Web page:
Written by Dr Chris Littlewood | @PCSciences | keele.ac.uk/pchs
Network with like-minded clinicians and researchers and understand what Keele University have done, are doing and will be doing to improve health care for patients suffering with shoulder pain at our afternoon seminar on Monday 15th May 2017. Dr Chris Littlewood, Physiotherapist and Senior Clinical Lecturer in Clinical Trials summarises below, why shoulder pain is at the forefront of our research.
How common is shoulder pain?
Shoulder pain is one of the most common musculoskeletal pain problems with up to one in four people suffering at any one time. Shoulder pain can have a significant impact on quality of life including an effect on work, hobbies and sleep. It has been suggested that four out of every ten people who suffer with shoulder pain will continue to experience problems one year later. And, for those people who do recover, a recurrent episode of shoulder pain is likely. So, musculoskeletal shoulder pain is clearly not a short-lasting condition.
What do we already know?
Even though shoulder pain is a common and burdensome problem, it is surprising how little is known about the causes and most effective treatments. Some of this uncertainty is due to limitations of the tests and scans we use to try to diagnose shoulder pain problems. One example of this is that ‘problems’, e.g. a tear of one of the muscles and tendons of the shoulder, can be seen on a scan but we also see similar ‘problems’ in people without shoulder pain. Furthermore, patients can report that their shoulder pain is improving but the findings on the scan do not change. These findings serve to question our current use of scans and tests and how we formulate diagnoses for people with shoulder pain.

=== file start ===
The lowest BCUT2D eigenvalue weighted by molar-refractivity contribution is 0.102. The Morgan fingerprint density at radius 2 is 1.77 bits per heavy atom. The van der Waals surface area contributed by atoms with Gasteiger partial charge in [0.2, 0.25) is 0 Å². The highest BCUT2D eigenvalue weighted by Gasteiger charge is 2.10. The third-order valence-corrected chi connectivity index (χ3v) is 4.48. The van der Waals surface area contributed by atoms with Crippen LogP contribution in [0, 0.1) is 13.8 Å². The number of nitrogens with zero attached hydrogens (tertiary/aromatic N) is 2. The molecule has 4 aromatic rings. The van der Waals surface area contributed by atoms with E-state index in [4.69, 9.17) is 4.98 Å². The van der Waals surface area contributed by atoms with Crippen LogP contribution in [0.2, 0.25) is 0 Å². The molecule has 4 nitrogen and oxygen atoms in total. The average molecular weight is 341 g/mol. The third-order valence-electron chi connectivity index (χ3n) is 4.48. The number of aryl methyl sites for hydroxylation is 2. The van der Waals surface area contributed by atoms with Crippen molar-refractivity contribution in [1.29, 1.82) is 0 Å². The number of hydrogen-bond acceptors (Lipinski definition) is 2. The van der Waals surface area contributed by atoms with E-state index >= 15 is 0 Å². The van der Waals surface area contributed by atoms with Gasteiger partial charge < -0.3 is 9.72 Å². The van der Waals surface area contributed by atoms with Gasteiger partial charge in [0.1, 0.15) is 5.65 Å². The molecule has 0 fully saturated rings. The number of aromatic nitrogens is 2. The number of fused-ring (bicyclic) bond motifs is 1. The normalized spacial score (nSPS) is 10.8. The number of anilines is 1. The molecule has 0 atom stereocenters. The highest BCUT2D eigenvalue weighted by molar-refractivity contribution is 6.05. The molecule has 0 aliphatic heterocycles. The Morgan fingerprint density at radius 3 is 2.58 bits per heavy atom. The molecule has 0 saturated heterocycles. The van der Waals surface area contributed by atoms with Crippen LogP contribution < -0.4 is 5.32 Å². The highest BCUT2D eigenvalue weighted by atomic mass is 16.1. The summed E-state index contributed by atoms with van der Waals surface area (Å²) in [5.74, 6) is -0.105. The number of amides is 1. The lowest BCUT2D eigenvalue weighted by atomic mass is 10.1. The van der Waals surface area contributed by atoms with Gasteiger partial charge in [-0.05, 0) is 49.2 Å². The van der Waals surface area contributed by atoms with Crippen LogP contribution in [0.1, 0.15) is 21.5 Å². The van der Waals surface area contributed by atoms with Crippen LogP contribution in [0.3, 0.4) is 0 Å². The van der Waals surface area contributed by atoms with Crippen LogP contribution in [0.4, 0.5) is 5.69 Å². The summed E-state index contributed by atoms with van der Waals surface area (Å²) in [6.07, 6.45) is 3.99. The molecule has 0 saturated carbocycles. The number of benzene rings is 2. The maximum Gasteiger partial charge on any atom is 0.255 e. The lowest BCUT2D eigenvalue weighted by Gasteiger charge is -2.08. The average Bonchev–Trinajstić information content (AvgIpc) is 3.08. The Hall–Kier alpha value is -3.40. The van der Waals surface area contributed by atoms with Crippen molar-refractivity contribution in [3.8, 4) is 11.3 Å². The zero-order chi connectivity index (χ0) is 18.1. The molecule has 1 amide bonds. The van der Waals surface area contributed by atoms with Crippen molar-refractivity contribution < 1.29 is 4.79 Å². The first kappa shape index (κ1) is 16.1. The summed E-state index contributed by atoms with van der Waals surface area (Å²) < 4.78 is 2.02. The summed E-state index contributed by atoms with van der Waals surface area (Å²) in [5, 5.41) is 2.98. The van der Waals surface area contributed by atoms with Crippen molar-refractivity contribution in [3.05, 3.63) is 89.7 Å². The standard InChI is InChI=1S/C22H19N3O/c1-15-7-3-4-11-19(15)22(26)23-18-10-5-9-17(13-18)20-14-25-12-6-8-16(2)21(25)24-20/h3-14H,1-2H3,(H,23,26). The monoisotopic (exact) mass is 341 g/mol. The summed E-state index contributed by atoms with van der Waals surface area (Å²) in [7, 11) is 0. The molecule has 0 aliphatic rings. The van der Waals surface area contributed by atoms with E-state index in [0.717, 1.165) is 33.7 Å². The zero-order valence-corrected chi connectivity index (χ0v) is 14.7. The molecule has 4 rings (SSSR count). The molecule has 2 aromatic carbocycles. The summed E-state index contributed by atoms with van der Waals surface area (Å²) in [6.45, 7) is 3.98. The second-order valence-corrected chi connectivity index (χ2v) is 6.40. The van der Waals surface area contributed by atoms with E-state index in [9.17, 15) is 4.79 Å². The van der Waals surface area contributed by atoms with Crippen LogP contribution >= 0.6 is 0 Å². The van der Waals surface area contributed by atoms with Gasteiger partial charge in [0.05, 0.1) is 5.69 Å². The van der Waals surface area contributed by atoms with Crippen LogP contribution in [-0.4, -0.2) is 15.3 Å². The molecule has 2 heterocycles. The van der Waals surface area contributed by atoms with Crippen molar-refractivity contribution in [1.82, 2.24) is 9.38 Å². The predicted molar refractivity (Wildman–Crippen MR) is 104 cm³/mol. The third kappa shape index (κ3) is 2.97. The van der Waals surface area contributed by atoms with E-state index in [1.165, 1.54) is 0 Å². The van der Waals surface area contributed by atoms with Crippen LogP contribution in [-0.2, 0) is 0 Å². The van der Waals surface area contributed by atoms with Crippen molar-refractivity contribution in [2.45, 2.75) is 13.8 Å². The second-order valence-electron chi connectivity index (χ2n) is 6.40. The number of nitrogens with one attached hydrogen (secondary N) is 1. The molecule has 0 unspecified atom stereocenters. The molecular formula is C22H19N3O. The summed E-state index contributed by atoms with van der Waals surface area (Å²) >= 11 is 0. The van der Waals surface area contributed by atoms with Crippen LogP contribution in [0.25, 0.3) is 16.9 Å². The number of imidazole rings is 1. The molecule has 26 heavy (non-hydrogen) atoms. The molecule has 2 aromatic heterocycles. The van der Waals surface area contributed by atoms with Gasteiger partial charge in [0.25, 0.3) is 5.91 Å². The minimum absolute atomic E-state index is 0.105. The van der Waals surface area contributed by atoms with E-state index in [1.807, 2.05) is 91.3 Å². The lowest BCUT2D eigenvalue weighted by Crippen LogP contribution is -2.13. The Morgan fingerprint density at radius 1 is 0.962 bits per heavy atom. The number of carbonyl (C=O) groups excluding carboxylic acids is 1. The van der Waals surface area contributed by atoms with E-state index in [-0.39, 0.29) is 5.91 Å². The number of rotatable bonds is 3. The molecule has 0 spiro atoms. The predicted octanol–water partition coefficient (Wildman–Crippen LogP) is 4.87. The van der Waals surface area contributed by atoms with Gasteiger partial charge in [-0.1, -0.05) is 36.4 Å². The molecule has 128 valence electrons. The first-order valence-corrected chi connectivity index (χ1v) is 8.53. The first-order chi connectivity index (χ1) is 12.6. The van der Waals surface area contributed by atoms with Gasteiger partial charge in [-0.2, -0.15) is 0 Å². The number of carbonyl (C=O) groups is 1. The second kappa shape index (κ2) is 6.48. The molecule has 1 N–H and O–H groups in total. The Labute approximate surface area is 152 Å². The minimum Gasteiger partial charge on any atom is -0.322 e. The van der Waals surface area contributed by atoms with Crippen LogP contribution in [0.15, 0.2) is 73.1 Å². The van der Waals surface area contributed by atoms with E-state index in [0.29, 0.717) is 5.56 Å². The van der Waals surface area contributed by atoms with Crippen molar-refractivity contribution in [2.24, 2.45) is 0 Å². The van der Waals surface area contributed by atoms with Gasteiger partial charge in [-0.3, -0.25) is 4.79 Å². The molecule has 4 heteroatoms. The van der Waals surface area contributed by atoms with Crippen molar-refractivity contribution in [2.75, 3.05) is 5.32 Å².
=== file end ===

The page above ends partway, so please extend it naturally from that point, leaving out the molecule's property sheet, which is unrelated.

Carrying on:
How do we currently treat it?
In terms of treatments, there are a range of different options that might be offered to a patient complaining of shoulder pain. These options include advice, pain medication, injections, physiotherapy, including exercise, acupuncture, and surgery to name but a few. However, it is unclear which treatments should be offered to which patients to get the best effect. Also, it is apparent that many of our current treatments only have small effects in the short-term. Even though surgery is seen as the definitive treatment by some, the research evidence to date suggests it is no more effective than exercise for some types of shoulder pain.
Why research it?
There is clear scope to challenge how we think about shoulder pain and what constitutes effective diagnostic and treatment pathways. This seminar will explore some of these challenges by reflecting on research that has been undertaken by researchers at Keele University over recent years as well as research that is currently on-going and also research that is planned for the future to help reduce the burden of shoulder pain for our patients.
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About the author:
Chris is a Physiotherapist and Senior Clinical Lecturer in Clinical Trials at the Research Institute for Primary Care and Health Sciences. He has extensive experience in relation to musculoskeletal disorders and has a special interest in the ‘rotator cuff’ borne out of clinical observation in tandem with the assumed complexity and mystique that surrounds these disorders.
In addition to his clinical training, Chris completed an MSc in Health Services Research and Technology, and was later awarded a UK Department of Health Fellowship to undertake his PhD which related to the assessment and management of the rotator cuff.
Chris has published a number of peer-reviewed papers with a focus on the ‘rotator cuff’ and regularly presents at both national and international conferences.